Before we go any further, we have to be honest, we don’t use things “as intended.” This upsets experts their field, but it always works out for us and it always turns out to be way, way, way, simpler. Whatever we tell you this month about ebook conversions, don’t spread it around.
We do all our books in Adobe InDesign. It’s a professional type of software most publishers use. Everyone told us not to buy it, to job the work out to a professional. But we said no. We can do this. And we did. But we did it our way. So we do not use ID as intended.
We put everything for one entire book, in one entire InDesign file. From frontmatter to backmatter. Just they way you wrote your book on your computer’s word-processing software. We use ID like a big, powerful word processor.
Hear that high-pitched sound? It’s professional designers screaming in the distance.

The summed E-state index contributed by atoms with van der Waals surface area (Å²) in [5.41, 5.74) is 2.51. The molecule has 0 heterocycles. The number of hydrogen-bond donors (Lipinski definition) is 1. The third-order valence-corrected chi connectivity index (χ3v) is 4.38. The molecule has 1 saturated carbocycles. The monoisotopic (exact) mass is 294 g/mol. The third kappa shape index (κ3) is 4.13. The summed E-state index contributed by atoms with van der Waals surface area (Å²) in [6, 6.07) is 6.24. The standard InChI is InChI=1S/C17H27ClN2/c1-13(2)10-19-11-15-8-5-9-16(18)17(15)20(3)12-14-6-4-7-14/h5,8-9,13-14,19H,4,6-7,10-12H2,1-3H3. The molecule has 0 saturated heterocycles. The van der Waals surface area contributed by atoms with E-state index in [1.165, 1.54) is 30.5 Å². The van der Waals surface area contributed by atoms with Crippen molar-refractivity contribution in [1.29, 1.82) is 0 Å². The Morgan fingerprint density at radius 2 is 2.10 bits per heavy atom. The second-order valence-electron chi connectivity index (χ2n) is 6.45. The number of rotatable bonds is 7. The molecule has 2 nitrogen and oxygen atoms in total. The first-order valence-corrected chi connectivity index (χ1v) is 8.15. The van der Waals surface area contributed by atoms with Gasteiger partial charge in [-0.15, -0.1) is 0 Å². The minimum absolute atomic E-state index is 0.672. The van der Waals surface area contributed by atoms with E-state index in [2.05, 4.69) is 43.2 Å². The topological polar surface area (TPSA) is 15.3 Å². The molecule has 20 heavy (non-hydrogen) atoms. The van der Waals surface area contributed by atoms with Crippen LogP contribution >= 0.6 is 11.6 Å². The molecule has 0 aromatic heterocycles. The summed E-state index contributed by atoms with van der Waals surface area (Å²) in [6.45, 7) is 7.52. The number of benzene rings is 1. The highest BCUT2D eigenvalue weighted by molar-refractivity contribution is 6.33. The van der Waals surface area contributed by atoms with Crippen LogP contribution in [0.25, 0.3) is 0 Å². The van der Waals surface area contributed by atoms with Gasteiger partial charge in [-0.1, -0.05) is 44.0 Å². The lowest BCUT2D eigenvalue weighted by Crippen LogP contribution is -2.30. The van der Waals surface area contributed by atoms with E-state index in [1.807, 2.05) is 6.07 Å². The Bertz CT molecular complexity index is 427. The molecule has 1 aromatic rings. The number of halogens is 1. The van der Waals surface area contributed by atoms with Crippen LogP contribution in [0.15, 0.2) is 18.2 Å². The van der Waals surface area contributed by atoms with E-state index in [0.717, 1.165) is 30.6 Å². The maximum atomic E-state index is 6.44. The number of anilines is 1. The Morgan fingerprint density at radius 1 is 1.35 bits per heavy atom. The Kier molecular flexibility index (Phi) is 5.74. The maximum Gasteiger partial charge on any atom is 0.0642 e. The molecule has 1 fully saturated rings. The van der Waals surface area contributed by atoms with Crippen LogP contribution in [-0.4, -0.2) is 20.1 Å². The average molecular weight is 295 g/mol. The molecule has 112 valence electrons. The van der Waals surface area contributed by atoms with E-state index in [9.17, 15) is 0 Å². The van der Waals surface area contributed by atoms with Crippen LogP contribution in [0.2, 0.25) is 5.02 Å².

It’s totally NOT, what you’re supposed to do to make a book in InDesign. But doing it as we do means creating printer files and PDF ebook files that are consistent, free of conversion errors, and a total snap.
And, drum roll please . . . .the first thing to know about creating an ebook? Everything goes in one file.
We end up with a nice product we can sell worldwide, including through Apple, because LSI / Ingram Digital is an aggregator for Apple. (But not Amazon or B&N, which is why we have to go through this now.)
So, if you are currently staring at your not very formatted potential ebook on your creaky word-processing program and thinking “Yes, but now what? I don’t have any professional software! And I don’t know what I’m doing!”
No worries, you’ve already done the hardest part! You wrote a book and it’s all in one file.